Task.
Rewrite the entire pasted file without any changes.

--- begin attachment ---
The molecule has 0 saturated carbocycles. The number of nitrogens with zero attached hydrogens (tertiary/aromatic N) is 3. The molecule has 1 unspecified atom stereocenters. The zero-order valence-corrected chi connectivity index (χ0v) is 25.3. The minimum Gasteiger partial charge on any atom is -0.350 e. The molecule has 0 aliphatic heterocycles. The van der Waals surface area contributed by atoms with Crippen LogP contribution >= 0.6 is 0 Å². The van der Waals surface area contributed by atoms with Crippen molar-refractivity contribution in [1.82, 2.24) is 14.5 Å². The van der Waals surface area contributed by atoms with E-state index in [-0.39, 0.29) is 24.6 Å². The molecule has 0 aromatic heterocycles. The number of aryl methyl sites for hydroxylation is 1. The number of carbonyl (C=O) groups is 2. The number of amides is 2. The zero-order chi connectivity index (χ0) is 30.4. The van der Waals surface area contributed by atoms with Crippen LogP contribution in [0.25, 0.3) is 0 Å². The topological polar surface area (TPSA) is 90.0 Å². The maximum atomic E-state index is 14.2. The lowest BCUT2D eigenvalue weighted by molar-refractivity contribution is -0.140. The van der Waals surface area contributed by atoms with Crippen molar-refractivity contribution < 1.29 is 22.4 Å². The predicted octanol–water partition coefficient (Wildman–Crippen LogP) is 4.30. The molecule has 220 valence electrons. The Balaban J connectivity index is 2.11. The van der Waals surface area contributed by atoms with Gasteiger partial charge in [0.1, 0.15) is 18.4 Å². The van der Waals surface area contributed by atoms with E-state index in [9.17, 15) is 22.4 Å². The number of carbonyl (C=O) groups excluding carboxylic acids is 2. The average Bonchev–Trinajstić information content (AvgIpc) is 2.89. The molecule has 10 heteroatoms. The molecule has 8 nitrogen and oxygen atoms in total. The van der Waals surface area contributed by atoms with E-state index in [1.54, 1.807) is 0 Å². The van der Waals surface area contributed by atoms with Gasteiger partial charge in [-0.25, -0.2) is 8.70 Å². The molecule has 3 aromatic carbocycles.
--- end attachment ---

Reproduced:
The molecule has 0 saturated carbocycles. The number of nitrogens with zero attached hydrogens (tertiary/aromatic N) is 3. The molecule has 1 unspecified atom stereocenters. The zero-order valence-corrected chi connectivity index (χ0v) is 25.3. The minimum Gasteiger partial charge on any atom is -0.350 e. The molecule has 0 aliphatic heterocycles. The van der Waals surface area contributed by atoms with Crippen LogP contribution >= 0.6 is 0 Å². The van der Waals surface area contributed by atoms with Crippen molar-refractivity contribution in [1.82, 2.24) is 14.5 Å². The van der Waals surface area contributed by atoms with E-state index in [-0.39, 0.29) is 24.6 Å². The molecule has 0 aromatic heterocycles. The number of aryl methyl sites for hydroxylation is 1. The number of carbonyl (C=O) groups is 2. The number of amides is 2. The zero-order chi connectivity index (χ0) is 30.4. The van der Waals surface area contributed by atoms with Crippen LogP contribution in [0.25, 0.3) is 0 Å². The topological polar surface area (TPSA) is 90.0 Å². The maximum atomic E-state index is 14.2. The lowest BCUT2D eigenvalue weighted by molar-refractivity contribution is -0.140. The van der Waals surface area contributed by atoms with Crippen molar-refractivity contribution < 1.29 is 22.4 Å². The predicted octanol–water partition coefficient (Wildman–Crippen LogP) is 4.30. The molecule has 220 valence electrons. The Balaban J connectivity index is 2.11. The van der Waals surface area contributed by atoms with Gasteiger partial charge in [0.1, 0.15) is 18.4 Å². The van der Waals surface area contributed by atoms with E-state index in [9.17, 15) is 22.4 Å². The number of carbonyl (C=O) groups excluding carboxylic acids is 2. The average Bonchev–Trinajstić information content (AvgIpc) is 2.89. The molecule has 10 heteroatoms. The molecule has 8 nitrogen and oxygen atoms in total. The van der Waals surface area contributed by atoms with E-state index in [1.54, 1.807) is 0 Å². The van der Waals surface area contributed by atoms with Gasteiger partial charge in [-0.25, -0.2) is 8.70 Å². The molecule has 3 aromatic carbocycles.